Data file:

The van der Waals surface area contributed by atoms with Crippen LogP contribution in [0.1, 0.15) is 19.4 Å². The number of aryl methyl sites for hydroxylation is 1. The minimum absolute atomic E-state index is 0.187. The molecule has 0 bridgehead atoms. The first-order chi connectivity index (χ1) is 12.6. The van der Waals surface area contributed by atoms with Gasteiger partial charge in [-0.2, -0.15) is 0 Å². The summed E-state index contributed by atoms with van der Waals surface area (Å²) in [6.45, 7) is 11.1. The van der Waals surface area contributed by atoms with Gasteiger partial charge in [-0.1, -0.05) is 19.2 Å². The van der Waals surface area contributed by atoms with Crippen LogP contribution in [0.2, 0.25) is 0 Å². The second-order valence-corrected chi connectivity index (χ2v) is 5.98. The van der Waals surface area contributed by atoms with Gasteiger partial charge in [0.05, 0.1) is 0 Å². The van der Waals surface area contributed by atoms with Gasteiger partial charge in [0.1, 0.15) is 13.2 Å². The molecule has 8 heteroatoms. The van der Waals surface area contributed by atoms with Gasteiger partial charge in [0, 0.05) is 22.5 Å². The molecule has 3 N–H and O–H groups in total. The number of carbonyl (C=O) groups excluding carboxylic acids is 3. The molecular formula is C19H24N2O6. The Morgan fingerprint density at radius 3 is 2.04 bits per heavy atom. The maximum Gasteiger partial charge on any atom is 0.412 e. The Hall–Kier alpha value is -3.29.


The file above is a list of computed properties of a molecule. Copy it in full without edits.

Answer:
The van der Waals surface area contributed by atoms with Crippen LogP contribution in [0.1, 0.15) is 19.4 Å². The number of aryl methyl sites for hydroxylation is 1. The minimum absolute atomic E-state index is 0.187. The molecule has 0 bridgehead atoms. The first-order chi connectivity index (χ1) is 12.6. The van der Waals surface area contributed by atoms with Gasteiger partial charge in [-0.2, -0.15) is 0 Å². The summed E-state index contributed by atoms with van der Waals surface area (Å²) in [6.45, 7) is 11.1. The van der Waals surface area contributed by atoms with Gasteiger partial charge in [-0.1, -0.05) is 19.2 Å². The van der Waals surface area contributed by atoms with Crippen LogP contribution in [0.2, 0.25) is 0 Å². The second-order valence-corrected chi connectivity index (χ2v) is 5.98. The van der Waals surface area contributed by atoms with Gasteiger partial charge in [0.05, 0.1) is 0 Å². The van der Waals surface area contributed by atoms with Gasteiger partial charge in [0.1, 0.15) is 13.2 Å². The molecule has 8 heteroatoms. The van der Waals surface area contributed by atoms with Gasteiger partial charge in [0, 0.05) is 22.5 Å². The molecule has 3 N–H and O–H groups in total. The number of carbonyl (C=O) groups excluding carboxylic acids is 3. The molecular formula is C19H24N2O6. The Morgan fingerprint density at radius 3 is 2.04 bits per heavy atom. The maximum Gasteiger partial charge on any atom is 0.412 e. The Hall–Kier alpha value is -3.29.